St. Louis Cardinals: In a world without Bryce Harper

Mike Girsch, general manager of the St. Louis Cardinals; Bill DeWitt Jr., managing partner and chairman of the St. Louis Cardinals; John Mozeliak, President of Baseball Operations of the St. Louis Cardinals and Mike Schildt, interim manager of the St. Louis Cardinals addressing a change in the manager during a press conference prior to a game between the St. Louis Cardinals and the Cincinnati Reds at Busch Stadium on July 15, 2018 in St. Louis, Missouri. (Photo by Dilip Vishwanat/Getty Images)
Mike Girsch, general manager of the St. Louis Cardinals; Bill DeWitt Jr., managing partner and chairman of the St. Louis Cardinals; John Mozeliak, President of Baseball Operations of the St. Louis Cardinals and Mike Schildt, interim manager of the St. Louis Cardinals addressing a change in the manager during a press conference prior to a game between the St. Louis Cardinals and the Cincinnati Reds at Busch Stadium on July 15, 2018 in St. Louis, Missouri. (Photo by Dilip Vishwanat/Getty Images) /
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HOUSTON, TX – OCTOBER 16: Dallas Keuchel #60 of the Houston Astros pitches in the first inning against the Boston Red Sox during Game Three of the American League Championship Series at Minute Maid Park on October 16, 2018 in Houston, Texas. (Photo by Bob Levey/Getty Images)
HOUSTON, TX – OCTOBER 16: Dallas Keuchel #60 of the Houston Astros pitches in the first inning against the Boston Red Sox during Game Three of the American League Championship Series at Minute Maid Park on October 16, 2018 in Houston, Texas. (Photo by Bob Levey/Getty Images) /

If the St. Louis Cardinals don’t sign Harper, a pivot move would be to strengthen the starting pitching staff with Dallas Keuchel.

You can never have enough pitchers. This lesson is learned every year by teams, and the St. Louis Cardinals are never an exception. Coming into 2018, it was conceivable to say the Cardinals had a deep starting pitcher staff even with Miles Mikolas being a question mark. With injuries accross the board, the Cardinals had 11 different pitchers make starts in 2018 and the biggest question mark coming into the season made the most starts of anyone.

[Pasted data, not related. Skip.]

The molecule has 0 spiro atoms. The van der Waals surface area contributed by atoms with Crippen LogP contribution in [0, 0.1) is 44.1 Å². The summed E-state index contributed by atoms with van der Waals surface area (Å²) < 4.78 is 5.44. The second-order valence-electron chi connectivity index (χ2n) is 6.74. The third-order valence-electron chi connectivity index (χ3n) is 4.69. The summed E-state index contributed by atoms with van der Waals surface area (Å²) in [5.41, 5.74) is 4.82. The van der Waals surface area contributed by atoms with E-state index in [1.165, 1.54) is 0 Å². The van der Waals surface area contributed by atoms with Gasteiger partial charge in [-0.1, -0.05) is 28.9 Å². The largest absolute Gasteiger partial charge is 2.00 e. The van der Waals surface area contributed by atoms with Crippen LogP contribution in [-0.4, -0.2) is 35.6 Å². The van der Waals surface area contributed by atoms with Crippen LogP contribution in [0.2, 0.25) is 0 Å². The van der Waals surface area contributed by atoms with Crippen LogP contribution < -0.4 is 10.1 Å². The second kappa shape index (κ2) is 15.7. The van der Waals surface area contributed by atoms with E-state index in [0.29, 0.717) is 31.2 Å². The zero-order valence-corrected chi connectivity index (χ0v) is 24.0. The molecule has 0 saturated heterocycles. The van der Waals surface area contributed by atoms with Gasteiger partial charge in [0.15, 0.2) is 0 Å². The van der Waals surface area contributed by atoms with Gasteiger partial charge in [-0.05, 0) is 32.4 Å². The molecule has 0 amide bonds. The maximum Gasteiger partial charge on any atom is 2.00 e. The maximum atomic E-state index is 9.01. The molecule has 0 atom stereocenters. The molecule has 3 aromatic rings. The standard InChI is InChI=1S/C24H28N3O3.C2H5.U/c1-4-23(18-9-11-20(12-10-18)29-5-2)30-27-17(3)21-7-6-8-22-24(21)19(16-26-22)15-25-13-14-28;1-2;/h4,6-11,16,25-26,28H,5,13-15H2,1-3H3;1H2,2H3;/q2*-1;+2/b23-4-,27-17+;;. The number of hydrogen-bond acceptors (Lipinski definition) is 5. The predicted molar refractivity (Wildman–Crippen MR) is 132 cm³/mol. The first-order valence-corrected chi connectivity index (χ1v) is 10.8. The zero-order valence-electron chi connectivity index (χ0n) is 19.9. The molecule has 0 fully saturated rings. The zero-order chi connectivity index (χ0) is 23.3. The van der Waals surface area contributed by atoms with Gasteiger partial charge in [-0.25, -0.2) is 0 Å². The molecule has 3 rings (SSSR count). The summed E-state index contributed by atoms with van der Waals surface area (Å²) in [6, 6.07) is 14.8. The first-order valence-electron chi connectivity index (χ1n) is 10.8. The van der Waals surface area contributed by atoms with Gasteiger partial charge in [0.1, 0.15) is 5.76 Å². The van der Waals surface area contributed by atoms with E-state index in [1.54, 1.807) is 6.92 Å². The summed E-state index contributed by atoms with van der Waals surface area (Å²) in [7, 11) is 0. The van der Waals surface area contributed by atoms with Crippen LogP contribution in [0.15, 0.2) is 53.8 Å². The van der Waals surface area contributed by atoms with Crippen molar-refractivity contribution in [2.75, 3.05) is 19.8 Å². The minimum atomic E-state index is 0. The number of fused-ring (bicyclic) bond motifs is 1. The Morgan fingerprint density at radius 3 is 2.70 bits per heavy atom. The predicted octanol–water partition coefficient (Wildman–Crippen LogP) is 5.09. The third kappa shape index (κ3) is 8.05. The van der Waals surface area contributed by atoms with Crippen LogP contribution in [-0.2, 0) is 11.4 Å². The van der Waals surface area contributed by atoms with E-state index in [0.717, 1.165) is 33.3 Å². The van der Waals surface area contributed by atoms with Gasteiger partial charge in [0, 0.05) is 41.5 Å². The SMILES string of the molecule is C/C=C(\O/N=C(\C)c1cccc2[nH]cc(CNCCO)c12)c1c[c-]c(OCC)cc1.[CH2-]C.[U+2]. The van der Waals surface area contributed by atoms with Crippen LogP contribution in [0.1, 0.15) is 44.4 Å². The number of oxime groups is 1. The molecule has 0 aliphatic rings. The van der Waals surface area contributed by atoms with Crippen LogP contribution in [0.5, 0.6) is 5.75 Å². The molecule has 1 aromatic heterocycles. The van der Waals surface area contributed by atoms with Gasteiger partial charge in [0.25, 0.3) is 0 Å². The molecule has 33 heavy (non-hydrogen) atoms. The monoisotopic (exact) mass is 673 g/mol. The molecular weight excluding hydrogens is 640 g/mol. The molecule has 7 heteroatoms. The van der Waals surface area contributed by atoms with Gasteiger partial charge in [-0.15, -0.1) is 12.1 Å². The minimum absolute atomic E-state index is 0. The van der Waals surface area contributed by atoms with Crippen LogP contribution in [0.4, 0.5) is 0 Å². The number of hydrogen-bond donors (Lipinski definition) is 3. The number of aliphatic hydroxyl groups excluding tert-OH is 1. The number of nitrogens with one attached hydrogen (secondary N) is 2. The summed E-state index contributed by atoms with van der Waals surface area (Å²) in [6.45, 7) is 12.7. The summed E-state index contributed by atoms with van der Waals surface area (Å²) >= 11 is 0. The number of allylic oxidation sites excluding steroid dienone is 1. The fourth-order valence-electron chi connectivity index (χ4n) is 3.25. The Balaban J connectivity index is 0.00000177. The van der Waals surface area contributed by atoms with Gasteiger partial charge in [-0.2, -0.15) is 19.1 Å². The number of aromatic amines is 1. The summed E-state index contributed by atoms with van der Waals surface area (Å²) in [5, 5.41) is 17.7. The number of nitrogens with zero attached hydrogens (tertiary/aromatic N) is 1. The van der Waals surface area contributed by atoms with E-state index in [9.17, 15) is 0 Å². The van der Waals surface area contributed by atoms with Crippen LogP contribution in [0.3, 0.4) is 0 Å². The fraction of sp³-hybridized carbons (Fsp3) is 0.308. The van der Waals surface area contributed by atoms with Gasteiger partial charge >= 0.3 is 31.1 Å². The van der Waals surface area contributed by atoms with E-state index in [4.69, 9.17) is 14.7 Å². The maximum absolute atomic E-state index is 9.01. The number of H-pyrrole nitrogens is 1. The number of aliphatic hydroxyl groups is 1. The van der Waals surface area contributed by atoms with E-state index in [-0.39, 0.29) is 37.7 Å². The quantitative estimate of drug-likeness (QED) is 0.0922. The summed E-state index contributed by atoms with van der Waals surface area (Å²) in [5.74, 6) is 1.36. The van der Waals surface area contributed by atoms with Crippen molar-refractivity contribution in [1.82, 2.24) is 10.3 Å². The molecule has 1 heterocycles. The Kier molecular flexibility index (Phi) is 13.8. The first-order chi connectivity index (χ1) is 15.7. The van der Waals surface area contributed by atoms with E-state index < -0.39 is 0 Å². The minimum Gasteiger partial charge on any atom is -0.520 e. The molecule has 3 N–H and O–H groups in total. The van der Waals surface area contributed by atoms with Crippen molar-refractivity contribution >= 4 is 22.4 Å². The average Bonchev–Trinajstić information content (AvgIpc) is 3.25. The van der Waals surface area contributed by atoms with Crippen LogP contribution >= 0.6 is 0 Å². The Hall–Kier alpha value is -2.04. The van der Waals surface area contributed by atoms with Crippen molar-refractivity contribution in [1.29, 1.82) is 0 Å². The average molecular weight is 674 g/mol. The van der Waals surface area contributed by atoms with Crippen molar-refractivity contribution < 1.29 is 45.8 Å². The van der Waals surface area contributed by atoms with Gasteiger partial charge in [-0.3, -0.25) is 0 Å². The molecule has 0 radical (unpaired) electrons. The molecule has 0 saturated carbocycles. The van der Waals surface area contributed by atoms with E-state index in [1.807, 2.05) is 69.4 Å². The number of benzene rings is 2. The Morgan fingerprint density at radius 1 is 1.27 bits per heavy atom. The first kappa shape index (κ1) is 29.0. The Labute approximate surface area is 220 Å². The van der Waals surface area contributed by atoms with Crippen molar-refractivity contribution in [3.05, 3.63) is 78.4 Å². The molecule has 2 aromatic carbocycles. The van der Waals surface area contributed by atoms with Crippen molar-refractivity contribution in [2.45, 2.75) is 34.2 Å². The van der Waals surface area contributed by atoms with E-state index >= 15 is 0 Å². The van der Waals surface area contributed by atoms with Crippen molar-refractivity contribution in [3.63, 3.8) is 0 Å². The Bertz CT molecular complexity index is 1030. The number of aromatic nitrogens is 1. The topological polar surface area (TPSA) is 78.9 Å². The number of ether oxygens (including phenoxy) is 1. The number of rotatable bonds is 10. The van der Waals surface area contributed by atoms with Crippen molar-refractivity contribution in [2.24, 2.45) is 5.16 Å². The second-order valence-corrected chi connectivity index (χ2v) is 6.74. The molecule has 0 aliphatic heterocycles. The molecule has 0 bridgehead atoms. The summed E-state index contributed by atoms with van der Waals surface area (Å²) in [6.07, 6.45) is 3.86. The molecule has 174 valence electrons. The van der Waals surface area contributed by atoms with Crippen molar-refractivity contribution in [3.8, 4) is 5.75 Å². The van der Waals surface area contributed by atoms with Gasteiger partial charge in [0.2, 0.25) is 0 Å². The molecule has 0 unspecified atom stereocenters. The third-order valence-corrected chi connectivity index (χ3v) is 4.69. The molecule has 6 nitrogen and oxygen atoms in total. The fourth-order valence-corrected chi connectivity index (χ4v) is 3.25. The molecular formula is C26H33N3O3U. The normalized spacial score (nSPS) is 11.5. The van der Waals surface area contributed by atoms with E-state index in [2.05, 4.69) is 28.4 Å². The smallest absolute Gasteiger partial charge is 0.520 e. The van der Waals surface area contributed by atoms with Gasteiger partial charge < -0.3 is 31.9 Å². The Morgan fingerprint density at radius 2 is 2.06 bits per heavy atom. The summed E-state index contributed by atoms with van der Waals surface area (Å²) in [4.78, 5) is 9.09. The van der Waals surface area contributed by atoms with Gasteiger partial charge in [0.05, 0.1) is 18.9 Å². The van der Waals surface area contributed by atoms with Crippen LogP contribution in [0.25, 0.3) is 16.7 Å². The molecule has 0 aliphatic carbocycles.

Entering the 2019 season, the only player who started games for the Cardinals who won’t be on the team anymore is Luke Weaver, who was part of the deal for Goldschmidt. Right now, the Cardinals’ starting rotation going into 2019 figures to be Miles Mikolas, Carlos Martinez, Jack Flaherty, Michael Wacha and Adam Wainwright. This assumes that the Cardinals are moving Martinez back to the starting rotation.

Based off of last season’s results, I am not overly bullish on this rotation. If Wainwright pitches like he did in September, I’m fine with him in the rotation. If everyone else stays healthy, again, I’m fine with the rotation. The problem is that that is pretty much guaranteed to not happen perfectly. Outside of those first five, the Cardinals still have Austin Gomber, Daniel Ponce de Leon (he officially changed it from Poncedeleon), John Gant, Dakota Hudson and another question mark in Alex Reyes.

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As far as from the minor leagues, they do have Ryan Helsley and Genesis Cabrera coming up fast from the minors. Of all those seven players, some will for sure be needed in the bullpen, and some will stay in the minors, but they will all probably play a role at the major league level in 2019.

These options have potential, but it would be a lot better for the team to go after a more proven commodity that lets them have flexibility in the rotation and bullpen. Dallas Keuchel is the perfect option. Signing Keuchel would cost a draft pick and money, but no players. The 30-year-old Keuchel is coming off a year in which he posted a 3.74 ERA over 34 starts with the Astros.

Keuchel is a two time All-Star who also has four gold gloves on his shelf as a starting pitcher. In his career, Keuchel has flashed ace-potential at times, and even finished top five in the MVP voting in 2015 in a year where he also won the Cy Young award. At this point in his career, he is probably closer to the 108 ERA+ pitcher he was last year than the 132 or 157 ERA+ he has put up in past years.

This is not a bad thing though as Keuchel could join the Cardinals pitching staff as the third or fourth best pitcher that adds some stability and a more veteran presence as a pitcher who has Cy Young and playoff history. As a 30-year-old, Keuchel is likely to command more than J.A. Happ‘s two year, $34M deal with the Yankees but shouldn’t approach Patrick Corbin‘s six year, $140M deal.

I am not an expert by any means, but in my opinion, four years for about $80M would be my offer.  Again I may be way off but that’s what I would offer as that would be $20M a year which is close to Corbin’s $23.3M and a good jump over Happ’s $17M a year.

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